The top five things you need to know about the Economic Crime and Corporate Transparency bill

Introduced to tackle economic crime and to prevent the abuse of corporate structures, this new bill heralds some changes for businesses. Find out what you need to do to get prepared.

Economic Crime and Corporate Transparency bill

The Economic Crime and Transparency Bill strengthens anti-money laundering powers enabling better information sharing on suspected money laundering, fraud and economic crime. It also reforms the role of Companies House and increases transparency over UK companies and other entities including setting stricter rules on the management of limited partnerships. Lastly, it provides additional powers to seize cryptoassets that are the proceeds of crime or money laundering. In this article I will give you my top five tips for limited companies to ensure you are ready for this new bill.

Make sure your registered company information is accurate

The new bill gives Companies House increased powers to check registered information and, if necessary, to challenge and reject information which it considers inconsistent, incomplete or inaccurate. Every UK company must now provide Companies Houses with an appropriate email address for communication and a registered address to which documents can be delivered. 

So, check that your registered information is up-to-date, and that any inconsistencies are swiftly rectified.

Maintain an internal register of company members

It will no longer be possible to keep your register of members on the central register at Companies House. This must now be maintained locally. So, you should put measures in place to hold this information internally.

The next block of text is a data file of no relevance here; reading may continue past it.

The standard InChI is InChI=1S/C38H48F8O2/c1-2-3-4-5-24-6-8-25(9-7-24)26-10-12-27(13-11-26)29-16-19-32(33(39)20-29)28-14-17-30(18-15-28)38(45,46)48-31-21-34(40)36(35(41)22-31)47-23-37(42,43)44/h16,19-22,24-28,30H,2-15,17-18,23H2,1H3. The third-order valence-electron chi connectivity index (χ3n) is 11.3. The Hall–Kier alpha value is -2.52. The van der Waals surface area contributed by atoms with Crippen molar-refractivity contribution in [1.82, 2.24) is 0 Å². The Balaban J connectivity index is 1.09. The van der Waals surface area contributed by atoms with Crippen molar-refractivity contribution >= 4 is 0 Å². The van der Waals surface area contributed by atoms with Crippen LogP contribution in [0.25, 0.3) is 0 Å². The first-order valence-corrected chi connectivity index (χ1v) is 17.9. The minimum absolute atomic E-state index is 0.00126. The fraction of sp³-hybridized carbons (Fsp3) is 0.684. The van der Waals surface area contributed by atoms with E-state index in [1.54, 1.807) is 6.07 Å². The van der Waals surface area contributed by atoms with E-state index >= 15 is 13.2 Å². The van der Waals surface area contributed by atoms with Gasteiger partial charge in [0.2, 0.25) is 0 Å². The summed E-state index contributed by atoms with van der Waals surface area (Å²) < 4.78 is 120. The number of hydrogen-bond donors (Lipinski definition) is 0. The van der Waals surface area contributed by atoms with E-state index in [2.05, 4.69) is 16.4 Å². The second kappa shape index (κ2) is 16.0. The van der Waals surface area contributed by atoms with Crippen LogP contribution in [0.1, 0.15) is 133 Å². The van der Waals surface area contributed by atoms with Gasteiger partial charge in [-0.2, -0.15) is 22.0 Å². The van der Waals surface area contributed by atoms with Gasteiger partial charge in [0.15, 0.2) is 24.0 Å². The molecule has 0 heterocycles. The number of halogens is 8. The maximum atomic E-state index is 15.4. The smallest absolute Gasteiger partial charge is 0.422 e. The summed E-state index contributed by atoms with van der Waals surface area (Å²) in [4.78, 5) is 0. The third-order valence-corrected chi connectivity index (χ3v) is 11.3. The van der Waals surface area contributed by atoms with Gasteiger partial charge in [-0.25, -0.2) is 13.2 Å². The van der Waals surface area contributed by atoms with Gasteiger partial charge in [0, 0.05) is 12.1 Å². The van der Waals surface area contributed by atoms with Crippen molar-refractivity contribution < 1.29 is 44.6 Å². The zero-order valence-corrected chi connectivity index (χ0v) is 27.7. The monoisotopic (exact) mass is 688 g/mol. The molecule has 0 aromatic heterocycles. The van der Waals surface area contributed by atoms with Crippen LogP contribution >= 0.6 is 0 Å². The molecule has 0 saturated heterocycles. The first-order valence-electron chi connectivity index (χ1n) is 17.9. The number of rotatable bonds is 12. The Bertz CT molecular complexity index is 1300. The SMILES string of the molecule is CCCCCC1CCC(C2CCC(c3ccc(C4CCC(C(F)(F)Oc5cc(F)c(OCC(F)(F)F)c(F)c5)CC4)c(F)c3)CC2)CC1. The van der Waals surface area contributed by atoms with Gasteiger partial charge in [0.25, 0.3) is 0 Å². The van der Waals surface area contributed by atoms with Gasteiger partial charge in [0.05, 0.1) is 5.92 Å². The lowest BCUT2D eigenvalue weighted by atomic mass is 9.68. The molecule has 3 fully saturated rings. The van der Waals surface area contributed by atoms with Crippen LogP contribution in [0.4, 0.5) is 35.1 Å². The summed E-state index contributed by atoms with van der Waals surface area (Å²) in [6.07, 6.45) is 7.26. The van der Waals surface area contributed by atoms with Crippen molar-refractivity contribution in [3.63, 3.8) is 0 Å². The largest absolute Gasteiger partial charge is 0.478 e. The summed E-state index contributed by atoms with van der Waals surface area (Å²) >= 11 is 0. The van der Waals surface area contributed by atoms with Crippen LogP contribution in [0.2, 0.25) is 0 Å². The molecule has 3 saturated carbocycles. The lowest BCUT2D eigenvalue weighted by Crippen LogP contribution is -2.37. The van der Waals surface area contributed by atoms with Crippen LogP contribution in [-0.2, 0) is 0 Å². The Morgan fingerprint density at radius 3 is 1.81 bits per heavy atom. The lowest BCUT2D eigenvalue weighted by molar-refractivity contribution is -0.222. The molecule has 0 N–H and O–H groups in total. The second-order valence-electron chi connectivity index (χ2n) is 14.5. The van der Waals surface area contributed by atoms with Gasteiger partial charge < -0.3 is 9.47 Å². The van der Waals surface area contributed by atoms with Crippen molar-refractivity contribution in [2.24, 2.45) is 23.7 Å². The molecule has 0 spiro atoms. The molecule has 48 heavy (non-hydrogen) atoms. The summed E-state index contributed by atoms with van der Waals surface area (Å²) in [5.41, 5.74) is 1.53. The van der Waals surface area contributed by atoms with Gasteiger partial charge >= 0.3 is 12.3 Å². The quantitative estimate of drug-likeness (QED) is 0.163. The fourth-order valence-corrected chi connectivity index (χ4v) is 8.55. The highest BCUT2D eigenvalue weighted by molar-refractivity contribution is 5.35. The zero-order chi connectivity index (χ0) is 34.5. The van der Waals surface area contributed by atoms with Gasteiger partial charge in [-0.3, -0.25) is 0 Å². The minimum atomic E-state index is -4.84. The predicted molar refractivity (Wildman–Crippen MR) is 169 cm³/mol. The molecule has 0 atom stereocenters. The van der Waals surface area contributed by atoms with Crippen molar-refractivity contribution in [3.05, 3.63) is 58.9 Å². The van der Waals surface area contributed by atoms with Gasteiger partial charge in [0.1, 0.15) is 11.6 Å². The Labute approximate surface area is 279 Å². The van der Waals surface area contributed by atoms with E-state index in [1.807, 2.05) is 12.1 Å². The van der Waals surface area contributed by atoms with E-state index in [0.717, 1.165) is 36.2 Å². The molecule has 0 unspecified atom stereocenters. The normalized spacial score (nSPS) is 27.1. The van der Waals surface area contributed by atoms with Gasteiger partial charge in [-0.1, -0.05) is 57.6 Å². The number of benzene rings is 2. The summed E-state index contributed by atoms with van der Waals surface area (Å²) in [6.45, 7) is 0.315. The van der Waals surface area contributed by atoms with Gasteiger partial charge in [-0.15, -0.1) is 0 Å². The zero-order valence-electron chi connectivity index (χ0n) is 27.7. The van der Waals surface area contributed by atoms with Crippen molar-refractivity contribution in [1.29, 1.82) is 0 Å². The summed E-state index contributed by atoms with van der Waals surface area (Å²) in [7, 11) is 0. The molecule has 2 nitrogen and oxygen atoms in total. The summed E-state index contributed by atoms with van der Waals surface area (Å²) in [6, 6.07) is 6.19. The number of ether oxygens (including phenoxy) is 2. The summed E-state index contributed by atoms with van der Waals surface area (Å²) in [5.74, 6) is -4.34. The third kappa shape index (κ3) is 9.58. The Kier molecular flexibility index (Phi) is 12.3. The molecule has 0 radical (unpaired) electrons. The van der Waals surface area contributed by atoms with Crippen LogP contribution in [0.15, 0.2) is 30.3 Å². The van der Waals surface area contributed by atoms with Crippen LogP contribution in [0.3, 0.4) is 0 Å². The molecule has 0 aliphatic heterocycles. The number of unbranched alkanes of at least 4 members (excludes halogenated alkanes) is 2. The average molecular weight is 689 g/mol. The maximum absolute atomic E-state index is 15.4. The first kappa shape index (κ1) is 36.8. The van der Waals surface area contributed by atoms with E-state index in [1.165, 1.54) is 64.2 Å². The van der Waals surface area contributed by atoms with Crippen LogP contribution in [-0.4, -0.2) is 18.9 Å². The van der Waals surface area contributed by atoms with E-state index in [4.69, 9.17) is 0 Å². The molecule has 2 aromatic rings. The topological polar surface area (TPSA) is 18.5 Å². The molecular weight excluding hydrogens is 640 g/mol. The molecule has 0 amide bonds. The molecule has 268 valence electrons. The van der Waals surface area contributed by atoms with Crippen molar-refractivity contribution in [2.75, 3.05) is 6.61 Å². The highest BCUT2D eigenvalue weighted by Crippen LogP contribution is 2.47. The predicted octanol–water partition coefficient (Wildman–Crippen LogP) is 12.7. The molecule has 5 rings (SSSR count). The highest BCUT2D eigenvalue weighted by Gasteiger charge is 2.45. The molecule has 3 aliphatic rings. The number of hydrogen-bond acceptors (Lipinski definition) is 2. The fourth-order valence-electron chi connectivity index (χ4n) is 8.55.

Also note the more stringent stipulations for recording names. In a drive to improve the accuracy of company and shareholder information, Companies House will no longer accept abbreviations or initials for shareholders names, so make sure these are recorded accurately and in full.

Be aware of changes on abridged/ filleted accounts

In a change that will be welcomed by smaller companies, abridged and filleted accounts are to be abolished in the new bill. Micro-entities (businesses with fewer than 10 employees and a turnover of less than £632,000) need now only file a balance sheet while companies with fewer than 50 employees and a turnover under £10.2m must file a balance sheet, directors’ report and profit & loss account. 

Verify your directors and any Person with Significant Control (PSC)

Key to combatting fraud and criminal activity is the introduction of identity verification measures to check the validity of directors, PSCs and those people submitting documents to the registrar. 

Each new director appointed must be verified by photo ID. There are two ways in which you can do this: directly via Companies House or indirectly through an Authorised Corporate Service Provider. Have a look at this government factsheet for more detailed information about how to do this.

There is a transition period for current directors to verify their IDs but be aware, non-compliance will be a criminal offence and could potentially result in a fine or sanctions on directors who fail to comply.

Embrace the changes – it will give businesses trading with you greater confidence

It may seem that this bill has brought in a raft of administrative jobs for businesses, so I want to end on a more positive note. Fraudulent activity threatens to ruin the reputations and fortunes of British businesses and this bill is designed to tackle these issues. By improving information sharing, tackling money laundering, and reducing economic crime, these changes will help ensure that companies are created for lawful purposes and are less able to be misused.

Amanda Mallender
Amanda Mallender

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